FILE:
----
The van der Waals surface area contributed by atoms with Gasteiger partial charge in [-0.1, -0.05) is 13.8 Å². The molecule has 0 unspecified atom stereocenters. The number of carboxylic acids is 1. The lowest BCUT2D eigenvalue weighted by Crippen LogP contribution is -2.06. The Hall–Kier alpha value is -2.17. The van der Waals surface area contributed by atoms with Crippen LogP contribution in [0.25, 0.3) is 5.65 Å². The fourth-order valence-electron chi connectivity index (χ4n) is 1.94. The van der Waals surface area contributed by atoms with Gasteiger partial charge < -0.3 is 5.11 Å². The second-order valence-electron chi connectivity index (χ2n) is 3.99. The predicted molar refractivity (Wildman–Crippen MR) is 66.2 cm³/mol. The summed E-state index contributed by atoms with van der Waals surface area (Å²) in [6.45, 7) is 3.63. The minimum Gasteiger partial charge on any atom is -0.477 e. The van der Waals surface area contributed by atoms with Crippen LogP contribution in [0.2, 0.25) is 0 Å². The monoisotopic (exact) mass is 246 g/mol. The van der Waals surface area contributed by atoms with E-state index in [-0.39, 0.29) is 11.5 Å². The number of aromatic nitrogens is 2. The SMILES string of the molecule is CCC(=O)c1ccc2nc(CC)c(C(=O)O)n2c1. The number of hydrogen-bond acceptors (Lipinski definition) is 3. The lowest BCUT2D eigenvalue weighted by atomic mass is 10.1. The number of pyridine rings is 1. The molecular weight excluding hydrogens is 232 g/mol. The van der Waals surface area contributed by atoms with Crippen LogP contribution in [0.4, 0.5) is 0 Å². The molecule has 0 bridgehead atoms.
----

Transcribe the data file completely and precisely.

The van der Waals surface area contributed by atoms with Gasteiger partial charge in [-0.1, -0.05) is 13.8 Å². The molecule has 0 unspecified atom stereocenters. The number of carboxylic acids is 1. The lowest BCUT2D eigenvalue weighted by Crippen LogP contribution is -2.06. The Hall–Kier alpha value is -2.17. The van der Waals surface area contributed by atoms with Crippen LogP contribution in [0.25, 0.3) is 5.65 Å². The fourth-order valence-electron chi connectivity index (χ4n) is 1.94. The van der Waals surface area contributed by atoms with Gasteiger partial charge < -0.3 is 5.11 Å². The second-order valence-electron chi connectivity index (χ2n) is 3.99. The predicted molar refractivity (Wildman–Crippen MR) is 66.2 cm³/mol. The summed E-state index contributed by atoms with van der Waals surface area (Å²) in [6.45, 7) is 3.63. The minimum Gasteiger partial charge on any atom is -0.477 e. The van der Waals surface area contributed by atoms with Crippen LogP contribution in [0.2, 0.25) is 0 Å². The monoisotopic (exact) mass is 246 g/mol. The van der Waals surface area contributed by atoms with E-state index in [-0.39, 0.29) is 11.5 Å². The number of aromatic nitrogens is 2. The SMILES string of the molecule is CCC(=O)c1ccc2nc(CC)c(C(=O)O)n2c1. The number of hydrogen-bond acceptors (Lipinski definition) is 3. The lowest BCUT2D eigenvalue weighted by atomic mass is 10.1. The number of pyridine rings is 1. The molecular weight excluding hydrogens is 232 g/mol. The van der Waals surface area contributed by atoms with Crippen LogP contribution in [0.4, 0.5) is 0 Å². The molecule has 0 bridgehead atoms.